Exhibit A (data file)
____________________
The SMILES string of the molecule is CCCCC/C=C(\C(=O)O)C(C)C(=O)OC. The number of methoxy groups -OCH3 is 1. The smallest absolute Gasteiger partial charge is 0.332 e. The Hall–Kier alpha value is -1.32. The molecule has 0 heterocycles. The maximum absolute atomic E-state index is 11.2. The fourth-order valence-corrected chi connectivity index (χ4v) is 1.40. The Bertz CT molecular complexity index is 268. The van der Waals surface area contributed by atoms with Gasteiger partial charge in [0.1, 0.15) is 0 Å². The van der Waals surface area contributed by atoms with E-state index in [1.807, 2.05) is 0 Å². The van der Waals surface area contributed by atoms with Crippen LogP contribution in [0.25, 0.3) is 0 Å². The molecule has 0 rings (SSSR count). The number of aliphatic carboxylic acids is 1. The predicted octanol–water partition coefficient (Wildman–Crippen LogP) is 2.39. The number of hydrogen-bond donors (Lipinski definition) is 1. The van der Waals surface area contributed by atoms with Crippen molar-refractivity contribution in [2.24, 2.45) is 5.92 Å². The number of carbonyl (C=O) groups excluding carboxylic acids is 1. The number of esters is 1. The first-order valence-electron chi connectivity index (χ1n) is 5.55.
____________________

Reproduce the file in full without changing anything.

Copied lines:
The SMILES string of the molecule is CCCCC/C=C(\C(=O)O)C(C)C(=O)OC. The number of methoxy groups -OCH3 is 1. The smallest absolute Gasteiger partial charge is 0.332 e. The Hall–Kier alpha value is -1.32. The molecule has 0 heterocycles. The maximum absolute atomic E-state index is 11.2. The fourth-order valence-corrected chi connectivity index (χ4v) is 1.40. The Bertz CT molecular complexity index is 268. The van der Waals surface area contributed by atoms with Gasteiger partial charge in [0.1, 0.15) is 0 Å². The van der Waals surface area contributed by atoms with E-state index in [1.807, 2.05) is 0 Å². The van der Waals surface area contributed by atoms with Crippen LogP contribution in [0.25, 0.3) is 0 Å². The molecule has 0 rings (SSSR count). The number of aliphatic carboxylic acids is 1. The predicted octanol–water partition coefficient (Wildman–Crippen LogP) is 2.39. The number of hydrogen-bond donors (Lipinski definition) is 1. The van der Waals surface area contributed by atoms with Crippen molar-refractivity contribution in [2.24, 2.45) is 5.92 Å². The number of carbonyl (C=O) groups excluding carboxylic acids is 1. The number of esters is 1. The first-order valence-electron chi connectivity index (χ1n) is 5.55.